In the first solution we would run the same sequence when we reached 791, and almost again when we reached 889 and 988. However, the information we get here is that we know that 8 numbers less than 10000 is not lychrel numbers. Let us cache that to avoid having to test them again.

An equal result is created for 196 which is a Lychrel Number. Once we have that result we know that 961 must also be a Lychrel number. However, the later parts of that sequence we don’t know anything about.

I have implemented the cache as a Dictionary. The main loop for this method is the same apart from the initialization  of the cache. The difference is the isLychrel method, which I have chanced to a recursive method.

private bool IsLychrelCache(BigInteger number, int ite) {
    bool isLyc = false;
    if (cache.TryGetValue(number, out isLyc)) return isLyc;
    if (ite >= 50) return true;

    BigInteger reverse = ReverseNumber(number);
    BigInteger testNumber = number + reverse;

    bool isPalindromic = IsPalindrome(testNumber);
    if (!isPalindromic) isLyc = IsLychrelCache(testNumber, ++ite);
    if (!isLyc || (isLyc && ite == 1)) {
        if (!cache.ContainsKey(number)) cache.Add(number, isLyc);
        if (!cache.ContainsKey(reverse)) cache.Add(reverse, isLyc);
    }
    return isLyc;
}

For a somewhat more complicated code we get a bit of speed up. The result is

The sum of Lychrel numbers less than 10000: 249
Solution took 126 ms

Which means a speed up of 37% or so, pretty decent but I still think the solution is slow.

Wrapping up

Experiments tells us that we could indeed stop the search after 25 iterations and get the same result much faster. However, I haven’t found a way to prove that ahead of time.

The source code is here.

Have you found a better way for solving this problem, or do you have questions or comments to the solution don’t hesitate to post them in the comment section.

7 Comments For This Post I'd Love to Hear Yours!

  1. SuprDewd says:

    Wow… 196 has been iterated up to 300 million digits (or more) and still no palindrome has been found. Now that’s amazing.

  2. Kristian says:

    Sorry for the long reply time, I just got back from vacation and being offline for a few days.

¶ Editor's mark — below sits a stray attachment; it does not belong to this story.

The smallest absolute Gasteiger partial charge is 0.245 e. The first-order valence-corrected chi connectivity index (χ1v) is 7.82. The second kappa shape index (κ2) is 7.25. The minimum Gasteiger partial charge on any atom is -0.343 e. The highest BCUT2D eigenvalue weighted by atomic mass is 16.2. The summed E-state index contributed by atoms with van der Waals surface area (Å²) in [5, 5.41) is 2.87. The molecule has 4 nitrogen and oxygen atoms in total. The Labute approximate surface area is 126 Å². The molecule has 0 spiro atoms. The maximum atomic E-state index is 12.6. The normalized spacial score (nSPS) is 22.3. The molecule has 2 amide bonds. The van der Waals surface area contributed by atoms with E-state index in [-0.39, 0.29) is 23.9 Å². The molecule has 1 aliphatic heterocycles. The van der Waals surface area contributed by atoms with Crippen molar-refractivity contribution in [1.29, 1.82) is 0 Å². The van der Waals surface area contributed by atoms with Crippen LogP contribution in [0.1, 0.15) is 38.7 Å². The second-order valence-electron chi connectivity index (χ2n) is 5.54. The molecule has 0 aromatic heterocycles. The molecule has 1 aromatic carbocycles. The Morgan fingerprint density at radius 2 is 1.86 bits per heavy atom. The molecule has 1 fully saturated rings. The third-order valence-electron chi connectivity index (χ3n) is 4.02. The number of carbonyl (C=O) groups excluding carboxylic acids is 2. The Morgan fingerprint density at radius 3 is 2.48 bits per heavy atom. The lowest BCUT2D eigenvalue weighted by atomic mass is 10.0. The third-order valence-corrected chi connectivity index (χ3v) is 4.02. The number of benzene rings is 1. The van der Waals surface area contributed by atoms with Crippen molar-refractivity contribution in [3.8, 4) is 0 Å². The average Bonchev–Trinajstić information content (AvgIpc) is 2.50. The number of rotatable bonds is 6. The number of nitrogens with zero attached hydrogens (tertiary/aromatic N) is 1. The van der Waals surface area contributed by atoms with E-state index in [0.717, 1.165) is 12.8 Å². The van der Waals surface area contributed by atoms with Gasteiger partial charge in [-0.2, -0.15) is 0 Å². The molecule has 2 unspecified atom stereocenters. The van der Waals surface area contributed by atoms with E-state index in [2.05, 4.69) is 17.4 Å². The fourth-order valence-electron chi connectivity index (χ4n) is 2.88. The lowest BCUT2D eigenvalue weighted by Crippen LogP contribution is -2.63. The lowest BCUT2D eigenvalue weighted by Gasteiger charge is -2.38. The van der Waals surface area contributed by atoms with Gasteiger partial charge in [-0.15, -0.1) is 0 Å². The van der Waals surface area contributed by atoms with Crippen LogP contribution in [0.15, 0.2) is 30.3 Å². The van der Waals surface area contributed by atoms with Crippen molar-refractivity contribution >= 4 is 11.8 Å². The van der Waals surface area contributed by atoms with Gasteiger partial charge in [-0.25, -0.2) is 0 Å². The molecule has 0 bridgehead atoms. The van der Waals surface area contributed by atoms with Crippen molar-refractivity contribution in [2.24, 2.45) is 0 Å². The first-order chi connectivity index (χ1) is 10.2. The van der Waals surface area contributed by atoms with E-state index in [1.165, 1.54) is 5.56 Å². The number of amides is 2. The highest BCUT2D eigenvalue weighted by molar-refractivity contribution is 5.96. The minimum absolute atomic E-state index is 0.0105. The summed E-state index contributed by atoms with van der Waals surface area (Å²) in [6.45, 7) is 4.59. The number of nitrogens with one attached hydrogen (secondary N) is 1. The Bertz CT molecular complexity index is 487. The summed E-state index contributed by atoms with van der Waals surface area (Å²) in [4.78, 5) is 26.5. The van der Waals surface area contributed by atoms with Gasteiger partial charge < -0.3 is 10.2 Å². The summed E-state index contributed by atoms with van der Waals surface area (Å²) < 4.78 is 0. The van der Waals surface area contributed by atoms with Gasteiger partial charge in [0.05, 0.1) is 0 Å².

300 million digits is indeed a very very large number. Speaking of large numbers. One of the larger numbers I encountered recently was when Littlewood proved that at some point around 10^304 the logarithmic integral will become larger than the prime counting function.

    This upper bound has later been tightened. These are treated in the wikipedia article on Skewes’ number

  3. anand says:

    Hi Kristian…

    You are doing a great work at this blog…
    Thanks for all the explanations… 🙂

  4. Kristian says:

    You are welcome.

  5. Jean-Marie Hachey says:

    Table 1
    Evolution in the quantity of Lychrel number candidates produced
    as the sequence of natural numbers (base 10) is increasing
    from 100 to 100 000.[Maximum iterations: 50].
    [Re: Project Euler 55]

    http://img11.hostingpics.net/pics/310144pe55tableone.jpg

    Fig. 1
    Evolution in the quantity of Lychrel number candidates produced
    as the sequence of natural numbers (base 10) is increasing
    from 0 to 100 000.[Maximum iterations: 50].
    [Re: Project Euler 55]

    http://img11.hostingpics.net/pics/928446pe55figone.jpg

    Results in Table 1 show for the first 16 entries :
    Range vs Lychrel candidates: (100 – 7 000) vs (0 – 124)
    100 – 600 –> first simple linear relation
    600 – 1 000 –> second simple linear relation
    1 000 – 4 000 –> third simple linear relation
    4 000 – 7 000 –> fourth simple linear relation

    ___

    Sources:

    1) Project Euler 55
    Kristian’s algorithm
    http://www.mathblog.dk/files/euler/Problem55.cs

    2) Microsoft Visual C# 2010 Express
    (Reference added : System.Numerics)

    3) Microsoft Office Excel (2007)

  6. baur says:

    Do we have a list of these numbers somewhere?

  7. Jean-Marie Hachey says:

    @ baur

    Lychrel numbers
    https://oeis.org/A023108